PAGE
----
Clinical trial – conducted at National Cancer Institute on end-of-life decision making for cancer patients
The National Cancer Institute consducted a clinical trial to find out if viewing the end-of-life video influences decision making of the preferred care given to the patients who suffer from malignant tumors. The purpose of the clinical trial was to determine whether supplementing a verbal description by use of goals-of-care video is likely to improve the end-of-life decision making processes for the patients suffering from malignanat glioma. Research have shown that individuals suffering from advanced cancer, are more comfortable when they are involved in the planning of their end-of-life care. Poor communication can disrupt proper discussions between the patients and the physicians.
Advanced care planning documents are papers that state the type of care that a patient would prefer to be given at the time when they cannot speak (end-of-life). The end-of-life care is divided into three categories. First is life-prolonging care. This care involve extreme measures. For instance, the cardiopulmonary resuscitation (CPR) as well as use of the machines that help to in keeping the cancer patient breathing. The second is basic medical care. This care include just some medicines to treat various treatable infections. The third is the comfort care. This involve keeping the cancer patient free of pain as well as relieveing the disease symptoms but has no life-prolonging medications. Thus, for every patient it is important to communicate information about their preferred end-of-life care that they would prefer when they will not be able to speak for themselves. Patients can only make informed decision when they have enough information.
In this clinical trial by the National Cancer Institute, 50 patients of ge between 27-77 years who suffered from malignant gloima (brain tumor) were involved. The clinical trial was to test whether the patients would make a more informed decisions after watching a video showing the end-of-life treatment options. The reason for choosing malignant gloima was because the this tumour affected people in a wide age blacket. In the clinical trial, 27 patients were subjected to a verbal explanation group. These patients listenend to the verbal narrative that explained the categories of end-of-life care as wellas the limitations of each category of care. The remaining 23 patients were subjected to the verbal narrative and after listening they watched a 6-minute video which was a combination of the same narrative and some visual images of every category of care being explained.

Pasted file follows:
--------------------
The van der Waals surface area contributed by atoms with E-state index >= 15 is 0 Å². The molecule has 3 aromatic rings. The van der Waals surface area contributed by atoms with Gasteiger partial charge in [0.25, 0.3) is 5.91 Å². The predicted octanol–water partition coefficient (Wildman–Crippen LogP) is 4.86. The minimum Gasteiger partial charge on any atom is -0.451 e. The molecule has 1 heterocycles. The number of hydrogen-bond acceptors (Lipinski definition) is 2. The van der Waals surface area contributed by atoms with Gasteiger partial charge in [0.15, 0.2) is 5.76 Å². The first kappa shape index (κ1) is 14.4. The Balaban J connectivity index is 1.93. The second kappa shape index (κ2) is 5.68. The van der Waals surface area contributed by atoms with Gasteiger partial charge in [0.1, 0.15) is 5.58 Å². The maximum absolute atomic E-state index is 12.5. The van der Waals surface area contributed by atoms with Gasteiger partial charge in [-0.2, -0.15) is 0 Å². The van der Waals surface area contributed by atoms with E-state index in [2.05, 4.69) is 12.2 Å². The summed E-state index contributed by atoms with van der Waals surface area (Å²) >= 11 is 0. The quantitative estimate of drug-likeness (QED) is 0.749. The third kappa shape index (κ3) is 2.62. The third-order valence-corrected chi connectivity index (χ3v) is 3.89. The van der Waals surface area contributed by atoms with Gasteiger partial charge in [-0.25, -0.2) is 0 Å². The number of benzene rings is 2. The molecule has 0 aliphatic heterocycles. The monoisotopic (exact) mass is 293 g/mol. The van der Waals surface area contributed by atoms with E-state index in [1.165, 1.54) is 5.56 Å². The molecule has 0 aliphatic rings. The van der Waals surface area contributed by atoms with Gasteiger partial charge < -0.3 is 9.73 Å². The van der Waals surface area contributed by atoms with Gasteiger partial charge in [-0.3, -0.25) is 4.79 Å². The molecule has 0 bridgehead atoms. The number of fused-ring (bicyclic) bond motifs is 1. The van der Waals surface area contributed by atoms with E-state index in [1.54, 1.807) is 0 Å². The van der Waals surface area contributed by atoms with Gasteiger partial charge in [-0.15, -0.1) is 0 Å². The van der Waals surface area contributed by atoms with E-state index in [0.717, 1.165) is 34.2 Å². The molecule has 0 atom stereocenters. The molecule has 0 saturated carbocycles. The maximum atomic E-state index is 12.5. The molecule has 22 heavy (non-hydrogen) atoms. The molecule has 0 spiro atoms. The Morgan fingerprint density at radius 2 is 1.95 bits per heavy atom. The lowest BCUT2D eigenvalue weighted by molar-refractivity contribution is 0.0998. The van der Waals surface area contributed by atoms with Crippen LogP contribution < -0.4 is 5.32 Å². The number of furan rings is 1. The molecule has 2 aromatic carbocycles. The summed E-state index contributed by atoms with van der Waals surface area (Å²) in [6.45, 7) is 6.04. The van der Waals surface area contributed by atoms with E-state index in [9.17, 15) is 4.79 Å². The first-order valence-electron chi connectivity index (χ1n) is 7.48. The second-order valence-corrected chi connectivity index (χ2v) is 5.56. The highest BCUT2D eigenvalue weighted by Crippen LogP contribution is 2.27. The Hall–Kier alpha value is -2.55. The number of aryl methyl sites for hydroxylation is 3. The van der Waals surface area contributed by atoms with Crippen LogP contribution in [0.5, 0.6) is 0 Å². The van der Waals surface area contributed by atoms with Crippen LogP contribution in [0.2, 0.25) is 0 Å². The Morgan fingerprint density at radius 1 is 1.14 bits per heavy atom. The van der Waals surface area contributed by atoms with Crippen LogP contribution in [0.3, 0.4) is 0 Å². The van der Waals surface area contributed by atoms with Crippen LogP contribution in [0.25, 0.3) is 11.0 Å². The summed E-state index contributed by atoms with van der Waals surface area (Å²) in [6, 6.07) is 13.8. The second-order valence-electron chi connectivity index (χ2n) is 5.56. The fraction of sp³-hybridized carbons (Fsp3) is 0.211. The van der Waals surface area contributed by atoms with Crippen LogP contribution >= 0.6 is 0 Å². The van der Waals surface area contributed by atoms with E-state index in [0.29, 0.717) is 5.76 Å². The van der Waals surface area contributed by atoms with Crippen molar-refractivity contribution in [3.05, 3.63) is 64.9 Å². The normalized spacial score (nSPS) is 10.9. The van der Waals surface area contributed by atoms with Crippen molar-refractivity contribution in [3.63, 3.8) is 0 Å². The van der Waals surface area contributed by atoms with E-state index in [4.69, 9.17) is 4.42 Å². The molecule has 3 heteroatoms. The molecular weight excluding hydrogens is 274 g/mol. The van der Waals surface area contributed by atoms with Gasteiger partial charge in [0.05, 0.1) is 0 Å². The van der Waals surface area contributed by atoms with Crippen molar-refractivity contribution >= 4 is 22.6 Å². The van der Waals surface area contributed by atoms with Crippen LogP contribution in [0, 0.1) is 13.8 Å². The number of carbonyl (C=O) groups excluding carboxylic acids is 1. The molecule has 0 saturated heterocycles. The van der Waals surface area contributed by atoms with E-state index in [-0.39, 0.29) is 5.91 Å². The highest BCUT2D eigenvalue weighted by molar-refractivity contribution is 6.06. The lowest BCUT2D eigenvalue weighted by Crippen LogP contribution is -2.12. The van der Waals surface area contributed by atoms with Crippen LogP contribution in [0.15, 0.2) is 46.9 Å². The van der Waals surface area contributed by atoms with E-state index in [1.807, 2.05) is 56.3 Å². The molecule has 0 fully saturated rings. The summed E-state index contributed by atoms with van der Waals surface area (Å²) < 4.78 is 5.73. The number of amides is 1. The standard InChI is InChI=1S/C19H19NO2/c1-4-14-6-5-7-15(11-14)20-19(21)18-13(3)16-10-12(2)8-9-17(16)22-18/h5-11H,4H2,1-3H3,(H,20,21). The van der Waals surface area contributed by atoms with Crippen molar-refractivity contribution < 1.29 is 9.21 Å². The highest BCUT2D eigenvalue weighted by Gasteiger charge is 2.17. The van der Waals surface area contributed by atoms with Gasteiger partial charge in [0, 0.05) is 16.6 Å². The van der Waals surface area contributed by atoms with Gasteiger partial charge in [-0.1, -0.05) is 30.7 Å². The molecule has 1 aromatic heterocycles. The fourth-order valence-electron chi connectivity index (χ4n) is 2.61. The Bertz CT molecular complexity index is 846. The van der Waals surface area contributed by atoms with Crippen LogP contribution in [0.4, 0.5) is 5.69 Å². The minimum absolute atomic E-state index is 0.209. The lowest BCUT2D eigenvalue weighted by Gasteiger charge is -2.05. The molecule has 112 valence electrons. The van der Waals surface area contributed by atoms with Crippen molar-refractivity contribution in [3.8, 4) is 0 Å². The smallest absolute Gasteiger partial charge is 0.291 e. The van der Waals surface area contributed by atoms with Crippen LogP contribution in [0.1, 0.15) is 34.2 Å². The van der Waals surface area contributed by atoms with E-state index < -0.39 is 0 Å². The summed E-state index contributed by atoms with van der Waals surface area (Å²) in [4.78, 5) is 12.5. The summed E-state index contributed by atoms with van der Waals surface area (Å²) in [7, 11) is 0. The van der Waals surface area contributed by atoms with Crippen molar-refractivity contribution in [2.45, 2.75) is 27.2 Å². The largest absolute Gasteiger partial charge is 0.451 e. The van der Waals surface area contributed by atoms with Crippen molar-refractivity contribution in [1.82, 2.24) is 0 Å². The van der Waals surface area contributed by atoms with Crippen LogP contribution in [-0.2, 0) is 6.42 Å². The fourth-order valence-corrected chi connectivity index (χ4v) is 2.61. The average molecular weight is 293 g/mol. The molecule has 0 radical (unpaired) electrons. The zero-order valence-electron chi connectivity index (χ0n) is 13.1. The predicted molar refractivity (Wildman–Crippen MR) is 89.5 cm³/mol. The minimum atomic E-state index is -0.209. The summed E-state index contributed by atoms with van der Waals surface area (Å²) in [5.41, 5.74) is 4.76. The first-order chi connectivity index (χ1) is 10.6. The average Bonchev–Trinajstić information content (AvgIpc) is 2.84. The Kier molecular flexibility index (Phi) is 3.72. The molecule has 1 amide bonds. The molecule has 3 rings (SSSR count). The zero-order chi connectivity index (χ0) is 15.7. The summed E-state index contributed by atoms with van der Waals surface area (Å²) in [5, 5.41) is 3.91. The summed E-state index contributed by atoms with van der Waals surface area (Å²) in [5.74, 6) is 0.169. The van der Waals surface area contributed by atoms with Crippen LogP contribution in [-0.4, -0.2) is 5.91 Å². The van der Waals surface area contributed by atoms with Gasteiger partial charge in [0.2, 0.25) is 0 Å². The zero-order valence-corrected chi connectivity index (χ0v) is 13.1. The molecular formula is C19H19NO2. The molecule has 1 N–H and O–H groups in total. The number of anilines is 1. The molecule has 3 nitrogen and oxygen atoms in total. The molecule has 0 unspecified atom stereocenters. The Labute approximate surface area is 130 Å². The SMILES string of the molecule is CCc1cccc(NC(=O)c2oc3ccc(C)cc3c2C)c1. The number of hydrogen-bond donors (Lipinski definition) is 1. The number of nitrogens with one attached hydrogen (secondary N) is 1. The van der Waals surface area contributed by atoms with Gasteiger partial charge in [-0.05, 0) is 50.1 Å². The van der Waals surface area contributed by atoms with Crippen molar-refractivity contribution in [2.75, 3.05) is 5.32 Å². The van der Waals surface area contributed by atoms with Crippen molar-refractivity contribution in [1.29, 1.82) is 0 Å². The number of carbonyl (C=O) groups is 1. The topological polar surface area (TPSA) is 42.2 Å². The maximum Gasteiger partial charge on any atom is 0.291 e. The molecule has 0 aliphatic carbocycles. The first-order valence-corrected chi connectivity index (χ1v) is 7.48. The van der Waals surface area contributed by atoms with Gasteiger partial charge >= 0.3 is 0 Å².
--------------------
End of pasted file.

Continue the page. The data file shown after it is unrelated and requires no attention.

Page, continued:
For every patient, the end-of-life care preferred was recorded as well as each patient’s willingness to undergo the cardiopulmonary resuscitation (CPR). The patients were questioned about how well they understood the typeof care explained in the video or the narrative as well as their experience with the video. The clinical trial result indicated that patients were more comfortable watching the video. The video seem to provide the patients with more accurate picture about their clinical reality. The clinical trial indicated that, before the patient make their decision, they must have all the required information to be able to make informed decision about the category of end-of-life care that they prefer, (National Cancer Institute, 2010).
The clinical trial indicated that the end-of-life video play an important role in helping the malignant tumor patients to make decision. The video help patients to understand the CPR. Thus, patients are able to express their preferred end of life care. Since most cancer patients avoid CPR because of its aggressive nature, positive use of video to educate them can help them have crucial information that can assist them in making well informed decisions about the type of end-of-life care they preferred. The research subjects suffering from malignant gloima who viewed the video as well as listened to the verbal description of end-of-life care preferred the comfort measures instead of CPR because they were more informed about the matter, (El-Jawahri, et al. 2009).
El-Jawahri, A., et al. (2009). Use of Video to Facilitate End-of-Life Discussions With Patients With Cancer: A Randomized Controlled Trial. Retrieved November 6, 2014 from http://www.ncbi.nlm.nih.gov/pmc/articles/PMC3040012/
National Cancer Institute, (2010). Video Eases End-of-Life Care Discussions. Retrieved November 6, 2014 from http://www.cancer.gov/clinicaltrials/results/summary/2010/end-of-life-video0110